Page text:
Last Updated on October 10, 2023 by Editorial Team
I hope you all have benefited from reading my number sequencing guide. Though I tried to be as elaborate as possible, but am sure you want to know how to bridge the gap between theoretical learning and its practical aspect.
I totally agree that though all is done and said nicely, the challenge remains the same – How to make a child internalize number sequencing and allow him/her to be comfortable with it?
In our blog, we have told you about manipulatives, charts, and worksheets. All these certainly bring the theory and practice closer. Another learning resource that you can always use to make learning interesting and fun is – activities.
Number sequencing activities take hassles out of the learning process. Apparently, these allow teachers and parents to give a learning resource that engages students better, helps them achieve a certain level of efficiency, and makes them more confident about dealing with the concept when they stumble across it in real-life situations. Besides, these help in the smooth transition from a beginner to becoming an expert.
So, if you assess closely, here is what you offer to early learners when you encourage them to do number sequencing activities:
a. A practical explanation of concept – If number sense is telling you about the quantity a number carries, the number sequencing activity tells the ‘higher or lower’, ‘before or after’, kind of concepts.
b. A way to stimulate the mind to develop thinking towards number sequencing
c. An alternative to books to learn number sequencing concepts derived from relatable objects and situations.
All in all, you help the preschoolers overcome the math scare and make it look like a thing they do on a daily basis.
Some interesting must-know number sequencing activities
Activities are the ideal way to help kindergarten students learn and internalize the basic numeric literacy concepts. Take a look at these activities that serve as a readymade resource for making preschoolers fully conversant with the number sequencing concept:
1. Play with manipulatives
You can make use of manipulatives like math manipulatives, decimal manipulatives, or place value manipulatives to create activities. For example, dominoes come with surfaces with dotted patterns, you can ask them to arrange in an increasing or decreasing order to give practice on sequences.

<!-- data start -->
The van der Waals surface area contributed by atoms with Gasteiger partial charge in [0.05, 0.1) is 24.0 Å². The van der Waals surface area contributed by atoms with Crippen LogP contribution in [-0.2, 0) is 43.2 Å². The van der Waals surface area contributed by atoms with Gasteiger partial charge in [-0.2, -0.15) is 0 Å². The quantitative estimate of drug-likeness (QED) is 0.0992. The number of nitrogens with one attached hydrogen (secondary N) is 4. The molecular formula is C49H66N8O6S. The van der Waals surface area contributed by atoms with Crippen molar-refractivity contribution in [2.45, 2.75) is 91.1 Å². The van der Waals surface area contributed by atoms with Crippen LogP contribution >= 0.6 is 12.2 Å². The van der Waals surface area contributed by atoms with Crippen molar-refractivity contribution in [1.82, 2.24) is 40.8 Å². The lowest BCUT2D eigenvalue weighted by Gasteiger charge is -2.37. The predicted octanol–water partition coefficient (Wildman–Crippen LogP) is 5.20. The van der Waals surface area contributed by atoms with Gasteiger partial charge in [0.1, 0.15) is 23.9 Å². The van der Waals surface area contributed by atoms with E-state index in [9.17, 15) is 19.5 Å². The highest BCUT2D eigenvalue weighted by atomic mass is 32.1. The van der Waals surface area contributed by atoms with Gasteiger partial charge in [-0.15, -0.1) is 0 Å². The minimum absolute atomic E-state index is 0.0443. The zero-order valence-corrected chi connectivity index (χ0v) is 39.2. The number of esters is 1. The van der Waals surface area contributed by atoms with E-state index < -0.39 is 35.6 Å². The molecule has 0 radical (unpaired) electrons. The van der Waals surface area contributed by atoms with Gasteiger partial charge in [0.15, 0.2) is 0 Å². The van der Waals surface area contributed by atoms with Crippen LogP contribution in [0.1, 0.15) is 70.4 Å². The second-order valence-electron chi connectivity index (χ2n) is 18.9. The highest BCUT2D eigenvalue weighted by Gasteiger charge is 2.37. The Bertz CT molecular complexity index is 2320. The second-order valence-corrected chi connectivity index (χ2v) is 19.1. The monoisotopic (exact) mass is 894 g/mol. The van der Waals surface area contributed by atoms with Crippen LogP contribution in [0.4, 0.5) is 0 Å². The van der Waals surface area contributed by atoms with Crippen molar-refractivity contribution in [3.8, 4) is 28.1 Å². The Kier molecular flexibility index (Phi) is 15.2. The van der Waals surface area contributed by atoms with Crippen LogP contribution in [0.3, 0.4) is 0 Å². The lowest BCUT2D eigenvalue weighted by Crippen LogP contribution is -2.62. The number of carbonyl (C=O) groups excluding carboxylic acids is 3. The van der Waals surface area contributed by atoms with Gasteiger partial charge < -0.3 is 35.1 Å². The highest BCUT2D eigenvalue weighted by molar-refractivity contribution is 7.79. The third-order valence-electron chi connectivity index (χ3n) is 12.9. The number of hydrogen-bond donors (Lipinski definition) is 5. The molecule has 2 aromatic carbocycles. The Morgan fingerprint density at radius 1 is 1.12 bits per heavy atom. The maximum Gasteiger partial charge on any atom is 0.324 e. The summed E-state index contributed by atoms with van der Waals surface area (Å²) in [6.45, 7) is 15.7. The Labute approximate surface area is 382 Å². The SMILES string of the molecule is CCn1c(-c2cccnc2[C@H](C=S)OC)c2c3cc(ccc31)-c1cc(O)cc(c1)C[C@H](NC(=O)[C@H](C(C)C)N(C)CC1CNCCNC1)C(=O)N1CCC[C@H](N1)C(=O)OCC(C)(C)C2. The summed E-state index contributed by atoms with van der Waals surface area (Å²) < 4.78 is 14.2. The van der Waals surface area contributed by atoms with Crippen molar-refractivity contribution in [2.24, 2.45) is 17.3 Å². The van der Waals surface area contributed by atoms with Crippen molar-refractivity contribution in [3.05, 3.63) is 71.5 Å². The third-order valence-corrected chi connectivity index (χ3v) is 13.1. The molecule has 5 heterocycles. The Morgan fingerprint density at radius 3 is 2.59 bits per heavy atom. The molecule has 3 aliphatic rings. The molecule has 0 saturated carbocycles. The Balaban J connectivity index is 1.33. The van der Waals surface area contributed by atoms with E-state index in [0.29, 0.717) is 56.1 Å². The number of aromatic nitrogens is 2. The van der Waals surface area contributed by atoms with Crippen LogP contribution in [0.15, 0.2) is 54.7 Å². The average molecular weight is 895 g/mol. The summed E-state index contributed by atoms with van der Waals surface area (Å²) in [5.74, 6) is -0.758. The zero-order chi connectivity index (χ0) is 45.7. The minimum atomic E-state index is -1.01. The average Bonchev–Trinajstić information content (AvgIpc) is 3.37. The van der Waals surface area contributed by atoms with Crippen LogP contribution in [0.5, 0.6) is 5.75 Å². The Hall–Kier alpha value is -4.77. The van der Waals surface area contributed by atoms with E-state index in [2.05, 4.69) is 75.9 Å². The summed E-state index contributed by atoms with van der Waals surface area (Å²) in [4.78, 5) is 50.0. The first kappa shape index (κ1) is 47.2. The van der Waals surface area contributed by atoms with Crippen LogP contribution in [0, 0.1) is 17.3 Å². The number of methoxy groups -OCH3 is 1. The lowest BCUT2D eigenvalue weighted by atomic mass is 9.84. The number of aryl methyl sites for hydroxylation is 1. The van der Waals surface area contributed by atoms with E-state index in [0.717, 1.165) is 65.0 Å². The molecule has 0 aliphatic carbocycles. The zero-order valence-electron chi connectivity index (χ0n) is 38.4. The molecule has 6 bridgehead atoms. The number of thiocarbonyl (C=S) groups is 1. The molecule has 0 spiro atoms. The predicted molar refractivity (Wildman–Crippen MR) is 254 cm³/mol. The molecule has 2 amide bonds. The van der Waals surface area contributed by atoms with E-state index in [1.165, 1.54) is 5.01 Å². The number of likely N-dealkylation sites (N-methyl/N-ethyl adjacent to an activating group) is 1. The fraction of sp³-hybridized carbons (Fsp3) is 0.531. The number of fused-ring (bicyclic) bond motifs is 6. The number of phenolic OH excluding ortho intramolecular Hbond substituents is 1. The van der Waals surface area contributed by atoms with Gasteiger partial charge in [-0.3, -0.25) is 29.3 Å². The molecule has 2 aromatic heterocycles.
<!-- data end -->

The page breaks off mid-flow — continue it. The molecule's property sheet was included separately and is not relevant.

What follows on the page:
Now consider a fraction pizza. There are a lot of possibilities available with this fraction manipulative. Take a pizza-shaped manipulative and keep only one part in the slot. You can number it according to the common order you want to have. For example, the number one part is 4, and the other one is 8. Instead of writing, you can put dots to express the number. Now, with a number talk session, you can encourage the child to come up with the next option fitting the sequence.
2. Add numbers to Jelly Fish tentacles
- Start the class by introducing a jellyfish, and talk a little about it to draw kids’ attention to it.
- Now, show them its tentacles. The first and the last tentacles will be carrying the start and end number of a sequence. For example, you can start simply by 1 and 8 as the first and the last term.
- Ask children to fill the middle tentacles with the remaining numbers of this 1 to 8 finite sequence.
This activity is a good exercise for kindergarten students. They can practice counting and determining the sequence and also learn to identify and match numbers. So, ease their learning woes and make the counting and sequencing an easy task for your little preschoolers.
3. Make a number train on the wall
How about talking about number sequencing to kids through gamification? This activity will require little homework. You can decide in advance what kind of sequence you want to teach to students. Following that thought, you can do this activity through the following steps:
- Make 10 carriage-shaped placards and make a hole on the top so that you can thread them
- Now draw a number of balls corresponding to the number using which you want to start the sequence
- Tell students about the common order you intend to use or encourage them to tell about any series they remember or know very well